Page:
* April 25 FDA advisory meeting on LASIK
* Industry wary of the outcome
* Patient stories to be heard
By Susan Heavey
WASHINGTON, April 22 The laser eye surgery
industry is steeling itself ahead of a Friday meeting expected
to draw complaints from patients with blurred vision and other
complications of a popular vision procedure.
Millions of patients have hailed the LASIK procedure for
freeing them from glasses or contact lenses, but others have
have become a vocal bloc railing against the surgery, citing
everything from dry eye to surgical gaffes that left scarring.
Those complaints are set to be the focus of a U.S. Food and
Drug Administration public meeting over patient satisfaction
with LASIK, or laser-assisted in-situ keratomileusis.
The FDA is seeking the advice from a panel of outside
experts about issues surrounding patients' experiences after
"Industry is very concerned about this," said Glenn Hagele,
head of a patient referral group, the Council for Refractive
Surgery Quality Assurance.
FDA's meeting comes as the LASIK industry faces weakening
demand for the procedure amid a softening U.S. economy. The
elective procedure is not covered by most health insurers and
can cost several thousand dollars.
The slowdown has hit LASIK device makers, which include
Advanced Medical Optics Inc EYE.N, Alcon Inc ACL.N and
Bausch & Lomb.
LASIK providers such as TLC Vision CorpTLC.TO and
LCA-Vision Inc LCAV.O also have seen sales slip.
The meeting "could become an overhang for LASIK companies
such as EYE (Advanced Medical Optics) because of the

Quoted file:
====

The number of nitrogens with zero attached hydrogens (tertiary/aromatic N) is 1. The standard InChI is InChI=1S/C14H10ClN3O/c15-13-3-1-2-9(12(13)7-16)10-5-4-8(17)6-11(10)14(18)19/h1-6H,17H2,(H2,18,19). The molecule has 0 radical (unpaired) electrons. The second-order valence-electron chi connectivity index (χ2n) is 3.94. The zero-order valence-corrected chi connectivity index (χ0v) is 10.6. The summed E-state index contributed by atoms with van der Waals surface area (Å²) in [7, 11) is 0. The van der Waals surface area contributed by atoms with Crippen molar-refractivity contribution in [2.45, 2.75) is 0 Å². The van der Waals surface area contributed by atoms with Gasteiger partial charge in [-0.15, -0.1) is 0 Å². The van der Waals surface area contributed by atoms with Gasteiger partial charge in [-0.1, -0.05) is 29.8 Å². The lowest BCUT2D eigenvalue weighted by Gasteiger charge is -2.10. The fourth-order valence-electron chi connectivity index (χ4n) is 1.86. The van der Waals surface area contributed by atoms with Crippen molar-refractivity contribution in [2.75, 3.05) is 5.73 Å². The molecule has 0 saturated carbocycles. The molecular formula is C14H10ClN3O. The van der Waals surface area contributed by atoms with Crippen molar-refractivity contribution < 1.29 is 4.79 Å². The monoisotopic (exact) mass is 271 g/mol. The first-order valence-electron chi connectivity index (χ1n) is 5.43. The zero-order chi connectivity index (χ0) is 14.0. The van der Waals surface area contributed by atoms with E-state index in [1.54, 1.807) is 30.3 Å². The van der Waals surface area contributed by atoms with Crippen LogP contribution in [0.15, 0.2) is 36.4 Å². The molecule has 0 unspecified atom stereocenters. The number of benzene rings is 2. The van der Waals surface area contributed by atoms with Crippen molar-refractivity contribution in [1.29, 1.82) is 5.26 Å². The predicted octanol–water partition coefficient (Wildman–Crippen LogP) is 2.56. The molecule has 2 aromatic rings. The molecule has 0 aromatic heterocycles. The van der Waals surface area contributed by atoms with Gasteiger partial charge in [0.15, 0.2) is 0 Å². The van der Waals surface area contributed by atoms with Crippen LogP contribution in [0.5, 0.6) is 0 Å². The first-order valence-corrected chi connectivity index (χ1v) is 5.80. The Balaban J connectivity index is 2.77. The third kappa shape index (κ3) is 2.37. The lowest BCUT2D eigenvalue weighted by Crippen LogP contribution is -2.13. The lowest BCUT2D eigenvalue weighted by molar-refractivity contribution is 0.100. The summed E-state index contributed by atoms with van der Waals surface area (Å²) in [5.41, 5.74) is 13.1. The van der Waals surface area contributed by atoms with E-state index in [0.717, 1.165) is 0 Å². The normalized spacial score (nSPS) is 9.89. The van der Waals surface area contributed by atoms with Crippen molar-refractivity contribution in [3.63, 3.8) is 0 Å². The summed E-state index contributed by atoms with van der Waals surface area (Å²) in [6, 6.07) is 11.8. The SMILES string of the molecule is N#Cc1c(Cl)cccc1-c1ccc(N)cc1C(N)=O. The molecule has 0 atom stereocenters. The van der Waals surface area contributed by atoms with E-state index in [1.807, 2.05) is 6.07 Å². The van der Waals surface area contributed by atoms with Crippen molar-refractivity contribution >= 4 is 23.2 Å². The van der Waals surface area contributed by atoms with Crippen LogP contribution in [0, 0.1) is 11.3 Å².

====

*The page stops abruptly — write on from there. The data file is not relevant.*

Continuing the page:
uncertainty of the panel outcome and the potential for negative
media coverage," Wachovia analyst Larry Biegelsen wrote in a
research note last month.
Biegelsen added that it could turn positive if the FDA's
panel of outside advisers concludes that patients experience a
"relatively high" quality of life in part because of newer,
more accurate lasers.
The FDA, which has said LASIK is safe and effective, has
received 140 reports of patient dissatisfaction between 1998
and 2006 on a variety of complaints from injuries and device
malfunctions to dry eye and other side effects, FDA spokeswoman
Peper Long said.
Known complications from the procedure include lost vision,
severe dry eye, glare and double vision. Patients may also
still have to wear glasses or contact lenses and can experience
a loss of the surgery's effectiveness over time.
While the FDA does not oversee surgeons or companies that
perform LASIK, it does regulate the device makers and in 2006
received four citizen petitions asking the agency to review the
devices used in the procedure.
A variety of industry studies have shown that 95 percent of
patients say they are satisfied with the procedure, with the
remaining 5 percent saying they are very unhappy with their
"Even though it's a small number, LASIK is a very
widespread procedure," Long told Reuters. The FDA is expected
to release documents related to the meeting on Wednesday.
About 12.4 million patients have undergone LASIK since the
mid-1990s, or about 700,000 a year, according to the research
Hagele, whose group screens doctors and charges them to
appear on its Web site, said the meeting is likely to draw
patients with extreme opinions on LASIK, both good and bad.
"It's going to be the people who did not get what they
expected," he said.
Doug MacHatton, a spokesman for Alcon who said LASIK
devices were a small part of the company's business, said the
procedure has a high rate of customer satisfaction, but it was
unclear what could result from the FDA's panel. "It's a little
difficult to project what it could mean," he said.
In addition to the FDA meeting, the agency is joining with
the National Eye Institute and two other industry groups to
conduct a study on LASIK patient satisfaction.
Steve Chesterman, spokesman for Advanced Medical Optics,
said the company supported the study and any effort to improve
LASIK patients' experience and "possibly help screen out
patients who are not appropriate for the procedure." He added
the company would not make a presentation at the FDA meeting.
TLC spokesman James Hyland said the company was waiting to
see what the panel decided.
(Reporting by Susan Heavey; Editing by Tim Dobbyn)